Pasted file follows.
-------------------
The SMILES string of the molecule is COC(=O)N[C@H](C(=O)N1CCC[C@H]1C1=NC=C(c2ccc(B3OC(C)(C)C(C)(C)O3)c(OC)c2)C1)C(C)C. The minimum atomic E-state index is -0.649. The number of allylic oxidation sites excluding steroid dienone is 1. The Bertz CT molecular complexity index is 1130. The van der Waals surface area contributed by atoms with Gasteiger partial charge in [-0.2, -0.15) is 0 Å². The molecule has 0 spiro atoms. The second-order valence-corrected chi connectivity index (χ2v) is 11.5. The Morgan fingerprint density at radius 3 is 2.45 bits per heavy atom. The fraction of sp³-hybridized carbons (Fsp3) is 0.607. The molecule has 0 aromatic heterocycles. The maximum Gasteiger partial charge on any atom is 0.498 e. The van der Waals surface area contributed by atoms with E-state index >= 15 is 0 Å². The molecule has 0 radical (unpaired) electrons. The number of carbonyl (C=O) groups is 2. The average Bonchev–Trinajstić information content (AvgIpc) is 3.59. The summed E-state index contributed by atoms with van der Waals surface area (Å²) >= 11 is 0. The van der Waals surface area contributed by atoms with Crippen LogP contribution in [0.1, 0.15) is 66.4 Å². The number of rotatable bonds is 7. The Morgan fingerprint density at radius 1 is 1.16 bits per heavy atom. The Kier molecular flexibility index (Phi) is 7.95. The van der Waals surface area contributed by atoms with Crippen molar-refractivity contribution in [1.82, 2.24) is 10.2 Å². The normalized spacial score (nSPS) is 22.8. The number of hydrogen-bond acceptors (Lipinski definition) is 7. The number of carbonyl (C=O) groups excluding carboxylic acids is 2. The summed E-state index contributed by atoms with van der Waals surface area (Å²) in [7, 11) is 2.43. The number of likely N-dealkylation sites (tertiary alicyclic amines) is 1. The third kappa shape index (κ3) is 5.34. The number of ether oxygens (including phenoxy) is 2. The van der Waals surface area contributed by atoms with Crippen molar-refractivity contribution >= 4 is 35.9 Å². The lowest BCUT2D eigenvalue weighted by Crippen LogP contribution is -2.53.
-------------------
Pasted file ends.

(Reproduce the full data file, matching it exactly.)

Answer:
The SMILES string of the molecule is COC(=O)N[C@H](C(=O)N1CCC[C@H]1C1=NC=C(c2ccc(B3OC(C)(C)C(C)(C)O3)c(OC)c2)C1)C(C)C. The minimum atomic E-state index is -0.649. The number of allylic oxidation sites excluding steroid dienone is 1. The Bertz CT molecular complexity index is 1130. The van der Waals surface area contributed by atoms with Gasteiger partial charge in [-0.2, -0.15) is 0 Å². The molecule has 0 spiro atoms. The second-order valence-corrected chi connectivity index (χ2v) is 11.5. The Morgan fingerprint density at radius 3 is 2.45 bits per heavy atom. The fraction of sp³-hybridized carbons (Fsp3) is 0.607. The molecule has 0 aromatic heterocycles. The maximum Gasteiger partial charge on any atom is 0.498 e. The van der Waals surface area contributed by atoms with E-state index >= 15 is 0 Å². The molecule has 0 radical (unpaired) electrons. The number of carbonyl (C=O) groups is 2. The average Bonchev–Trinajstić information content (AvgIpc) is 3.59. The summed E-state index contributed by atoms with van der Waals surface area (Å²) >= 11 is 0. The van der Waals surface area contributed by atoms with Crippen LogP contribution in [0.1, 0.15) is 66.4 Å². The number of rotatable bonds is 7. The Morgan fingerprint density at radius 1 is 1.16 bits per heavy atom. The Kier molecular flexibility index (Phi) is 7.95. The van der Waals surface area contributed by atoms with Crippen molar-refractivity contribution in [1.82, 2.24) is 10.2 Å². The normalized spacial score (nSPS) is 22.8. The number of hydrogen-bond acceptors (Lipinski definition) is 7. The number of carbonyl (C=O) groups excluding carboxylic acids is 2. The summed E-state index contributed by atoms with van der Waals surface area (Å²) in [7, 11) is 2.43. The number of likely N-dealkylation sites (tertiary alicyclic amines) is 1. The third kappa shape index (κ3) is 5.34. The number of ether oxygens (including phenoxy) is 2. The van der Waals surface area contributed by atoms with Crippen molar-refractivity contribution >= 4 is 35.9 Å². The lowest BCUT2D eigenvalue weighted by Crippen LogP contribution is -2.53.